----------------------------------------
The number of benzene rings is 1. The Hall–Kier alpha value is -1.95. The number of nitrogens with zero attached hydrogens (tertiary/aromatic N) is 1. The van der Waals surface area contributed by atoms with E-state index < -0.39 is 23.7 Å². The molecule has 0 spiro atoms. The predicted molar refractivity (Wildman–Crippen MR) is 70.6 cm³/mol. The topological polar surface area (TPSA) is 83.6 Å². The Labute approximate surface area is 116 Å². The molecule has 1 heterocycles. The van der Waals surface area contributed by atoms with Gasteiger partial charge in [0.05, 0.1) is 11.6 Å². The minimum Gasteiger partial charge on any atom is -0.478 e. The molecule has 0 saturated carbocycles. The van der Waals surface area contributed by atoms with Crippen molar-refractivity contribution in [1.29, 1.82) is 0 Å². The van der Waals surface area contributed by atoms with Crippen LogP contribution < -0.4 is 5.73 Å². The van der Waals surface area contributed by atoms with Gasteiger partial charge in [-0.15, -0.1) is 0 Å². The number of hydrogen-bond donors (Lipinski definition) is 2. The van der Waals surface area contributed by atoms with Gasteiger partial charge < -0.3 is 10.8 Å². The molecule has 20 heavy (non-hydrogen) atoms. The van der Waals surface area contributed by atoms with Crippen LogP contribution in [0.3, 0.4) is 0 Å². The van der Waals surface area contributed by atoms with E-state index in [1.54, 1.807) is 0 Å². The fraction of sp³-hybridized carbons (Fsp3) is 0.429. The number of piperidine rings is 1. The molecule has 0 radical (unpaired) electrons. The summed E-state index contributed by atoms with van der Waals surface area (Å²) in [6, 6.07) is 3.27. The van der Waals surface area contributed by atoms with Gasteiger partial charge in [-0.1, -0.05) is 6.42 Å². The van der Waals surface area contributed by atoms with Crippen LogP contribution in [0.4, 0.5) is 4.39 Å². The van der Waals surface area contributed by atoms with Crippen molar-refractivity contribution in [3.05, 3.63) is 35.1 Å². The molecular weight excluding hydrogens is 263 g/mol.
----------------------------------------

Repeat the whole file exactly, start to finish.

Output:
The number of benzene rings is 1. The Hall–Kier alpha value is -1.95. The number of nitrogens with zero attached hydrogens (tertiary/aromatic N) is 1. The van der Waals surface area contributed by atoms with E-state index < -0.39 is 23.7 Å². The molecule has 0 spiro atoms. The predicted molar refractivity (Wildman–Crippen MR) is 70.6 cm³/mol. The topological polar surface area (TPSA) is 83.6 Å². The Labute approximate surface area is 116 Å². The molecule has 1 heterocycles. The van der Waals surface area contributed by atoms with Gasteiger partial charge in [0.05, 0.1) is 11.6 Å². The minimum Gasteiger partial charge on any atom is -0.478 e. The molecule has 0 saturated carbocycles. The van der Waals surface area contributed by atoms with Crippen molar-refractivity contribution in [1.29, 1.82) is 0 Å². The van der Waals surface area contributed by atoms with Crippen LogP contribution < -0.4 is 5.73 Å². The van der Waals surface area contributed by atoms with Gasteiger partial charge in [-0.15, -0.1) is 0 Å². The number of hydrogen-bond donors (Lipinski definition) is 2. The van der Waals surface area contributed by atoms with Gasteiger partial charge < -0.3 is 10.8 Å². The molecule has 20 heavy (non-hydrogen) atoms. The van der Waals surface area contributed by atoms with Crippen LogP contribution in [0.3, 0.4) is 0 Å². The van der Waals surface area contributed by atoms with E-state index in [1.54, 1.807) is 0 Å². The fraction of sp³-hybridized carbons (Fsp3) is 0.429. The number of piperidine rings is 1. The molecule has 0 radical (unpaired) electrons. The summed E-state index contributed by atoms with van der Waals surface area (Å²) in [6, 6.07) is 3.27. The van der Waals surface area contributed by atoms with Gasteiger partial charge in [-0.1, -0.05) is 6.42 Å². The van der Waals surface area contributed by atoms with Crippen LogP contribution in [0.4, 0.5) is 4.39 Å². The van der Waals surface area contributed by atoms with Crippen molar-refractivity contribution in [3.05, 3.63) is 35.1 Å². The molecular weight excluding hydrogens is 263 g/mol.